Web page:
Document:What Do We Mean

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What Do We Mean, "Toxic HIV Drugs"?
by Celia Farber

"You Bet Your Life"
8 October 2006


CeliaFarber.jpg

In early January, I received a copy of an email that was sent by a lawyer in Minnesota to Professor Peter Duesberg, who among other things is a chemist, and has documented the toxic effects of anti-HIV drugs for many years. Duesberg is best known as the virologist who doesn’t “believe” HIV causes AIDS. The lawyer was seeking his input on a case he was considering taking on, involving a man who’d been injured by nevirapine, which he took as part of a multi-drug cocktail. He’d taken the drug for a week.

I called the lawyer – a partner in the firm JP&Q – and he came to the phone. I explained that I was writing a story about global events set in motion by this drug, and that I lacked a clear understanding of the chemical. I’d never spoken to anybody who had actually taken it, and wanted to check myself against a tendency to exaggerate the drug’s toxicities. I’d gleaned, by that time, that there were numerous warnings from the FDA, CDC, and other regulatory agencies, that nevirapine could be acutely toxic, primarily to the liver, if taken for more than a few days. It seemed to me that the drug’s toxicity was different from other AIDS drugs I’d studied over the years. It was more of a wild card – a drug that could suddenly start to burn like a flame catching a sheer curtain. The disaster stories I’d picked up seemed always to happen within days or at most two weeks of treatment – or not at all. But my story was about nevirapine given in a “single dose,” to women in labor, and to their infants, in the developing world. Is it relevant what toxicity profile neviapine has for longer-term use? I thought about this, and about how to keep the story absolutely fair, to keep it from becoming unduly alarmist.

Jonathan Fishbein, for his part, had steadfastly steered clear of any debates about nevirapine, per se. “My issue is not nevirapine, but the integrity of clinical practice,” he has said repeatedly.

Still, I was disturbed by the profile of the drug – that ticking bomb quality it seemed to have. The attorney spoke slowly, with Midwestern reserve, answering my questions about his client.

As a treatment for his HIV “infection,” (which must be put in quotes so long as things remain as they are, where antibodies, normally a sign of a defeated infection, are taken as being the same as true infection,) the man had been given a three-drug cocktail that included nevirapine. Within seven days, he developed Stevens Johnson Syndrome – causing his skin to redden, blister, and eventually peel.

“His skin actually detached from his body,” he corrected me when I used the word “peel.”

“This is an epidermal toxicity that is worse than a burn. It’s deeper.” he said. “The leading cause of death with SJ is sepsis. You lose the protective layer of your skin so you get all these infections, and eventually organ failure.”

His client had been placed in a third degree burn unit at a local hospital and swathed in a full body suit in an attempt to protect him against organ failure and infection. He nonetheless developed organ failure, and was placed on life support. The mucus membranes of his eyes also disintegrated, and he was blinded. When he was removed from life support, and stabilized, doctors tried to restore his vision. They performed three operations on his eyes. “They were hoping that maybe they could restore enough so that he could at least see shadows,” the shaken to his core lawyer explained.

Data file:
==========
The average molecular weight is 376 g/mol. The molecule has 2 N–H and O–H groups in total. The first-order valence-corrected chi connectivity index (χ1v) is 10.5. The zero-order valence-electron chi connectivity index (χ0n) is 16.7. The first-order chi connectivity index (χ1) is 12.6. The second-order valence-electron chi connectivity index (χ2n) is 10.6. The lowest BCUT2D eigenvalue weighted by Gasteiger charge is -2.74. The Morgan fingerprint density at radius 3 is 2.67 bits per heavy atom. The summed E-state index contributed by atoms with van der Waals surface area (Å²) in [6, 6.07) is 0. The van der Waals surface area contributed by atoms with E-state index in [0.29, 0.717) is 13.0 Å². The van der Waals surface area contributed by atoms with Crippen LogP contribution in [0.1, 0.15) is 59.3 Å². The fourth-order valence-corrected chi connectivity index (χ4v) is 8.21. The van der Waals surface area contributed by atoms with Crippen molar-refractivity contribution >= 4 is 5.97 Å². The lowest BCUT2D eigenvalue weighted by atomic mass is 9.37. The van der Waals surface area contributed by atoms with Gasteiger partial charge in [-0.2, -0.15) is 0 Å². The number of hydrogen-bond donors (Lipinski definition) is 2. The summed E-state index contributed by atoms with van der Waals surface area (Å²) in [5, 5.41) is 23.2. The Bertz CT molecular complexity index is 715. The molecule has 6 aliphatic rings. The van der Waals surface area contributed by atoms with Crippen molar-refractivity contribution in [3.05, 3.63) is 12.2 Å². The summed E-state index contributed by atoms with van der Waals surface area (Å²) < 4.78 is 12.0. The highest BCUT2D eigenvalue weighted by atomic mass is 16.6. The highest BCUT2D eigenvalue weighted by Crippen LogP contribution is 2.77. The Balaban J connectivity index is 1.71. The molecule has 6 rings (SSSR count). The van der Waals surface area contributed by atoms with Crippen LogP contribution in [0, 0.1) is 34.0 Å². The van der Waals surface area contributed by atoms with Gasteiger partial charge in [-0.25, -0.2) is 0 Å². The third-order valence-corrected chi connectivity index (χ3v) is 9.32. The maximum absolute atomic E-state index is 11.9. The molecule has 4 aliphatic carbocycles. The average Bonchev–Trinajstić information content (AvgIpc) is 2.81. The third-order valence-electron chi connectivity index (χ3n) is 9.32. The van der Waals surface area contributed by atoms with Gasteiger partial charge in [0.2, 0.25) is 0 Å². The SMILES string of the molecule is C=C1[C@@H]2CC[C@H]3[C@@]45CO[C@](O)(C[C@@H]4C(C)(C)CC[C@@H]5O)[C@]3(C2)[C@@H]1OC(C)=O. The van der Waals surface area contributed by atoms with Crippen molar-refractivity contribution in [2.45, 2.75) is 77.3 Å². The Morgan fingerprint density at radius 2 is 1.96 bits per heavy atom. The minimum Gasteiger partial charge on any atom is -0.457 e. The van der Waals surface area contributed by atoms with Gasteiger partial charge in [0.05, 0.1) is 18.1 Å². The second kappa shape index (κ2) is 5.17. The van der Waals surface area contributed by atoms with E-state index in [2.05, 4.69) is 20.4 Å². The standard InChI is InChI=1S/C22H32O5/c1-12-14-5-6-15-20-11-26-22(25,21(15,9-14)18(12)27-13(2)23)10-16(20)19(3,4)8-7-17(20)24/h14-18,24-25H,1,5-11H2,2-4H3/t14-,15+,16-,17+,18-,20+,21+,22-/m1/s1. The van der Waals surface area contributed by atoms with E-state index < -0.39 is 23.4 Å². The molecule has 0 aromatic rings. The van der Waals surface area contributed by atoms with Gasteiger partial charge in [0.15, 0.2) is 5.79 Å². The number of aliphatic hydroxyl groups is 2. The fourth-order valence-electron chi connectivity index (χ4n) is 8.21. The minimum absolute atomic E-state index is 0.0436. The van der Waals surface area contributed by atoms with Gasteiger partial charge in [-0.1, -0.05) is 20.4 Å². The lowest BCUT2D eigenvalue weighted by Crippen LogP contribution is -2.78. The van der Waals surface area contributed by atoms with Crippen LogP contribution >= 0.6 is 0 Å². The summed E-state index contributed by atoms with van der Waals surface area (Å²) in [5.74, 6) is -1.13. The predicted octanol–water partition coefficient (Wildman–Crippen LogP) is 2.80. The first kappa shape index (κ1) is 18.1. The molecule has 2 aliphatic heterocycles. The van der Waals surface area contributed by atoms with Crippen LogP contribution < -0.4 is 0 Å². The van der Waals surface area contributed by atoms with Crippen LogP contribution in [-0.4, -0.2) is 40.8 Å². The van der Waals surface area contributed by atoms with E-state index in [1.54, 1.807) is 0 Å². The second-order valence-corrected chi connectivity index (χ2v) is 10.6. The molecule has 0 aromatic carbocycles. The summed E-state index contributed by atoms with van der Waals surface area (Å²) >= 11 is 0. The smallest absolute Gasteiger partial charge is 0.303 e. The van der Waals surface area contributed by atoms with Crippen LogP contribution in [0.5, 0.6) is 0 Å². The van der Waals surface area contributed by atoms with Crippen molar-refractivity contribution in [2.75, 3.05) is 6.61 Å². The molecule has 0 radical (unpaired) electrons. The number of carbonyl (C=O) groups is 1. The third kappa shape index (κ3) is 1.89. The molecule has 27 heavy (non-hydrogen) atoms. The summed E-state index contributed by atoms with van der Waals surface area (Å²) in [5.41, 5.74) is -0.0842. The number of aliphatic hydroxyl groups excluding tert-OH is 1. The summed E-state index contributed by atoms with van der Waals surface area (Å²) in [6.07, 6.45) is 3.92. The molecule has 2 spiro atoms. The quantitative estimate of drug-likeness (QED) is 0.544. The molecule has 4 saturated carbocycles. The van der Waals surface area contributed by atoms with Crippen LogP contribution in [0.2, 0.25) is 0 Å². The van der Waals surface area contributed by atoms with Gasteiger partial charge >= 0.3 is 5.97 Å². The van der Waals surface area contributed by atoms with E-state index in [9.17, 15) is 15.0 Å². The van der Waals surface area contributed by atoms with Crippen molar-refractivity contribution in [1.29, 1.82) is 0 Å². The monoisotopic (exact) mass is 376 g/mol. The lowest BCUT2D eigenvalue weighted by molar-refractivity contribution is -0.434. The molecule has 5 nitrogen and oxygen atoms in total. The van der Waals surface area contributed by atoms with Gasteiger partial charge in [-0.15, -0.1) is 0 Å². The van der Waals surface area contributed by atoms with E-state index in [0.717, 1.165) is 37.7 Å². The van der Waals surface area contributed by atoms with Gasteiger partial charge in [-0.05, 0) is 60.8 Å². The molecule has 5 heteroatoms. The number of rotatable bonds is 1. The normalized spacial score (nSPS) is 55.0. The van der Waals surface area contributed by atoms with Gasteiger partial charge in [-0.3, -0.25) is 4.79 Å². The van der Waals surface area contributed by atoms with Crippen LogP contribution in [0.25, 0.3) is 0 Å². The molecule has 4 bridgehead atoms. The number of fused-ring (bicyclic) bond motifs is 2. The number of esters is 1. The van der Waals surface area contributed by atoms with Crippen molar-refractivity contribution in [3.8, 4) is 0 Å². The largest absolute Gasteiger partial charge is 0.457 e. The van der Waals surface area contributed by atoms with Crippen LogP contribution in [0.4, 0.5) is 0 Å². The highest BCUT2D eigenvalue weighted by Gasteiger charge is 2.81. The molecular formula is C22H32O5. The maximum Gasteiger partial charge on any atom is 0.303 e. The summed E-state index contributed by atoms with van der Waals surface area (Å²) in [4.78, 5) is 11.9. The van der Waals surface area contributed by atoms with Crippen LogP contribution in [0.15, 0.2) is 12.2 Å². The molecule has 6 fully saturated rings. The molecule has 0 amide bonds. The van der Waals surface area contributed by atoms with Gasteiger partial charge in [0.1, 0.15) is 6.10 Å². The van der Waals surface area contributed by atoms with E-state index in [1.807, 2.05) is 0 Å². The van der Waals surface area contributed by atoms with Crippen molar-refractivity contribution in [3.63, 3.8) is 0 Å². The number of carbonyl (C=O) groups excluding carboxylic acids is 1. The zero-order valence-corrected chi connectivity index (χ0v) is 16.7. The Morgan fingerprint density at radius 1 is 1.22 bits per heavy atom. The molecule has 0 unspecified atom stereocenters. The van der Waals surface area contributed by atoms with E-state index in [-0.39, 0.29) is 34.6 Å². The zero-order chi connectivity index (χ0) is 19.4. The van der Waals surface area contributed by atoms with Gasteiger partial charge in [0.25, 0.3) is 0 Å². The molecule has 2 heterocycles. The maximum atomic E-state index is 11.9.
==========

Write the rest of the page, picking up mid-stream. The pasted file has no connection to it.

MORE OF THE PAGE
“They weren’t able to. He’s totally blind.”

I didn’t know what to say. I felt like I was being voyeuristic – seeing and hearing something that was so gruesome, I wanted to pull the curtain back and leave the man alone.

There was a long silence on the phone.

“How is he dealing with this?” I finally asked, wondering, even as I said it, how I could ask something so useless.

“Well,” he said flatly, “He can’t cry, because he has no tear ducts.”

There was another long silence. I finally said, “I don’t want to take up more of your time.”

“That’s OK, I’m snowed in over here. Not going anywhere anytime soon.”

He started asking me about Peter Duesberg. “I’ve been reading his papers, about HIV. I didn’t know there was any controversy that HIV was the cause of AIDS. It’s interesting.”

“Yeah,” I said, “it’s been going on for a long time. A lot of people would say there is no controversy.” I didn’t want to talk about Duesberg at that moment.

“Your client must believe that HIV is deadly,” I said.

“Oh yes,” he said. “He still does. He’s been trying different drugs for years. I think he’s on a new combo now. So tell me... Duesberg and those guys... they’re saying nobody should be on these drugs to begin with, is that right?’

“Yeah, that’s right,” I said. “And the other side says...that the drugs may have side effects but that HIV can’t be left untreated or it will kill you.”

I thought about this man, then, whose name I still don’t know. Having been poisoned to the point where he was shucked from his very skin. Having been on life support, his organs failing, and finally left blind, without even tear ducts to enable him to cry. And still, in his mind, it was HIV that was the greatest threat to his survival. Even now.

I said, “your client doesn’t know about Duesberg and all that, does he? The data that...HIV may be harmless.”

“No,” he said.

“Good,” I said.

© 2006 by Celia Farber
Originally published at "You Bet Your Life"